One of the benefits of starting and owning a small business is that I am presented with numerous teachable moments for my kids. While I am only 6 months into this particular venture, I have run my own small enterprises in the past. In high school a friend and I ran a window cleaning business and later a woodworking business. Both were great opportunities for me to learn a thing or two about business that have served me well over my variety careers to date.
Now that I am again running my own business, all be it a very small one when I get home from my day job, I hope to give my daughter opportunities to learn some of those same lessons that they will be able to draw on throughout their lives.
Success Requires Hard Work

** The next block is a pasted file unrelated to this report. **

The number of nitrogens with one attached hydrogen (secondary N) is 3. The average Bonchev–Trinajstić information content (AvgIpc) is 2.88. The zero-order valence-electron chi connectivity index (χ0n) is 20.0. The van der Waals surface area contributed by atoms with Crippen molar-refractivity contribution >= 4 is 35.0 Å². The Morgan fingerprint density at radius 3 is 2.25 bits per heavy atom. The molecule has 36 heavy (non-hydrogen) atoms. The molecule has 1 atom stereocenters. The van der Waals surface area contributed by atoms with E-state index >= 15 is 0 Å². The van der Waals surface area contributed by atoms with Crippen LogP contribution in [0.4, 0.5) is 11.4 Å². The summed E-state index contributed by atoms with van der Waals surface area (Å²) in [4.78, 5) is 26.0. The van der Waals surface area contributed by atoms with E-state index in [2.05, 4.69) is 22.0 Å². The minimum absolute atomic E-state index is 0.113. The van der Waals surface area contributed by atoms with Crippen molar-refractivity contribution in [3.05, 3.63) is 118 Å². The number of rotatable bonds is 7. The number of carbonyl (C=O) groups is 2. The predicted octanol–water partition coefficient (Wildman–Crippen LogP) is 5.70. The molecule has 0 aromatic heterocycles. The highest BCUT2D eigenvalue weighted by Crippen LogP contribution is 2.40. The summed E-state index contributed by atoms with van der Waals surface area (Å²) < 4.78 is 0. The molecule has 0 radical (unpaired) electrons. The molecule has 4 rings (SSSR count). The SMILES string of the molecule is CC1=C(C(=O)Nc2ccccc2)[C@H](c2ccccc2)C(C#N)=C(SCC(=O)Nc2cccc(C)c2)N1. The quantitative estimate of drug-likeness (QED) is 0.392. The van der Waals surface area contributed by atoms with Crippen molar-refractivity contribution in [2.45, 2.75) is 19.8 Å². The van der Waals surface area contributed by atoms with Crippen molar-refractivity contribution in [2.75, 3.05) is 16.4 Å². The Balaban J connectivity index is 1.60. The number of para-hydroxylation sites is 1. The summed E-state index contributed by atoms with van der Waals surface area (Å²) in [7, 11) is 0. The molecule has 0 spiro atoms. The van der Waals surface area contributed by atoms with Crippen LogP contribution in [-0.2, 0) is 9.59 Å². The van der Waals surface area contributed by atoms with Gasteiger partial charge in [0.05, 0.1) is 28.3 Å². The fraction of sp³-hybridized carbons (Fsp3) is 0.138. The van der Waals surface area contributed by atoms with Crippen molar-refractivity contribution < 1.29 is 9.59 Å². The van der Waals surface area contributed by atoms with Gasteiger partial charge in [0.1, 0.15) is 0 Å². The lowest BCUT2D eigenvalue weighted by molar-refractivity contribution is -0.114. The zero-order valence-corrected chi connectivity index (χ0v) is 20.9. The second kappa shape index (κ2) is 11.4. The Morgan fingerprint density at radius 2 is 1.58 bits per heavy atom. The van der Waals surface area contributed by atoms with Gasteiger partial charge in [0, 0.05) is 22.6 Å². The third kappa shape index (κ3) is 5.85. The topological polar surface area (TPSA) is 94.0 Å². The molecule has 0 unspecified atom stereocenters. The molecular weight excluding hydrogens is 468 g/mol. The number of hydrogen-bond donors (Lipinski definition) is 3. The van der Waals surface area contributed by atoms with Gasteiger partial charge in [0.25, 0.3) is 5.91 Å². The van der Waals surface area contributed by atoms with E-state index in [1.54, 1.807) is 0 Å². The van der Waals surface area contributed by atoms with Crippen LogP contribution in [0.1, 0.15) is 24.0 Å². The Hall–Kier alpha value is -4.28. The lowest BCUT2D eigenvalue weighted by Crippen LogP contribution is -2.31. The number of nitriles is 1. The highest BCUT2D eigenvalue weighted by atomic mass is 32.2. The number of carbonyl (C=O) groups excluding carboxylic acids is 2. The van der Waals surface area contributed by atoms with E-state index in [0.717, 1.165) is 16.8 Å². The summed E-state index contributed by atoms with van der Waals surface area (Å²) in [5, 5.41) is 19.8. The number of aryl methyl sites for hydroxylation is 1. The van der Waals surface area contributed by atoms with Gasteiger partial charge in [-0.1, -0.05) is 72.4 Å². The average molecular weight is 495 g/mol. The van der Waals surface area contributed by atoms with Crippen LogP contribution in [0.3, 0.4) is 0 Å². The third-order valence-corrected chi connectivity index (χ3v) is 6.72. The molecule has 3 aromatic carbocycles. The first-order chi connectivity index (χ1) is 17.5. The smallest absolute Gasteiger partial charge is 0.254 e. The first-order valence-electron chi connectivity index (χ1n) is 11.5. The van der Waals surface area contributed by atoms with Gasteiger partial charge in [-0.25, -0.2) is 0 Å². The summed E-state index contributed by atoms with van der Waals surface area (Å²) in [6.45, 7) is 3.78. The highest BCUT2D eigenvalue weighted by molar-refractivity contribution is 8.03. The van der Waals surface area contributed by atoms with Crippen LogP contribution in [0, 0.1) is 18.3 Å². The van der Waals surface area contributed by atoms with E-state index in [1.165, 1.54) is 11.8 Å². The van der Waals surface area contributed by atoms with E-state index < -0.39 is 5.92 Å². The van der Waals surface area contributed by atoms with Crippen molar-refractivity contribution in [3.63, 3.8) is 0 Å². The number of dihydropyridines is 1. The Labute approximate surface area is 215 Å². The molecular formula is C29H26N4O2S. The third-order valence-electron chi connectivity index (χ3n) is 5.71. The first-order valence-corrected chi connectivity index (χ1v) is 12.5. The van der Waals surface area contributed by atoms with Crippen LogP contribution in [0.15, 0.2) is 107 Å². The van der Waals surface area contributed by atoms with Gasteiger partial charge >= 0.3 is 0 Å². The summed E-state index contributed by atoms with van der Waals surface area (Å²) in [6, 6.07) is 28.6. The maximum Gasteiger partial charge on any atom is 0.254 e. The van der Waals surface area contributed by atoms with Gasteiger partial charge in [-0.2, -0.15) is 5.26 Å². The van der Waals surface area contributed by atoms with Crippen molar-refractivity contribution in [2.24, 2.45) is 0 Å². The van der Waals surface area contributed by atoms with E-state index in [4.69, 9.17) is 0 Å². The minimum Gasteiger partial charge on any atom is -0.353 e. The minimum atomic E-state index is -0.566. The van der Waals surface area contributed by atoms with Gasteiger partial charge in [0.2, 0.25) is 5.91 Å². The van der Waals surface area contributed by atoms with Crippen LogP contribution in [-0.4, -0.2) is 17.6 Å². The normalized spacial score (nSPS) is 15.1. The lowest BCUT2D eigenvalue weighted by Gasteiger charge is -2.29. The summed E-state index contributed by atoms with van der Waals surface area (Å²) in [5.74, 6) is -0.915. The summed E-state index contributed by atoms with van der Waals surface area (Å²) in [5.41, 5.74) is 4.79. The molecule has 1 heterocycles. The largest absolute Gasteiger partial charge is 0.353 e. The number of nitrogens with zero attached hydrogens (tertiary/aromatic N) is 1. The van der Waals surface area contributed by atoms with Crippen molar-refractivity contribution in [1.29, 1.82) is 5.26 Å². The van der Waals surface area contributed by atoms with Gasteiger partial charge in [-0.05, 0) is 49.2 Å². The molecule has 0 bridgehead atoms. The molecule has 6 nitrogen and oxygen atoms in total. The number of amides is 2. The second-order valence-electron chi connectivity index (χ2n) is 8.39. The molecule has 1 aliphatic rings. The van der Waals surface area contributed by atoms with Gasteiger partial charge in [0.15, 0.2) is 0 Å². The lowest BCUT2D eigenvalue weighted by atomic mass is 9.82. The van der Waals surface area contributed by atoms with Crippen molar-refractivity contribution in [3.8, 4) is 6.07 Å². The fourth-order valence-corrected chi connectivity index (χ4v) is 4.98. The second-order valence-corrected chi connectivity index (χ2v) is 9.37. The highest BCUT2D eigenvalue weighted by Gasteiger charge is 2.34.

I have yet to meet an entrepreneur who has succeeded in their business by being lazy. Even those who seemingly luck into a winning idea typically get there through hard work and focused effort. In my current venture I haven’t broken even yet. That said, I am making sales and I feel like every day I am succeeding at some aspect of the business. These successes are due to a lot of hours of thinking, planning, designing, building, marketing and learning.
Now that things are moving in the right direction I am starting to look for opportunities to bring my daughters into the enterprise. So far they have discovered that they like painting, but are not fans of sitting around and sanding wood. Admittedly running a woodworking business does require a certain amount of sanding.
Sanding requires patience
Actually it isn’t just sanding that requires patience. Success does too. Building a business does not generally yield immediate results. That said, the thing I enjoy about the work I am doing is that it generates results for me. In my day job I work in a field where results take a long time to be realized, so I find it tremendously satisfying that I can go from idea to finished product in a day or two.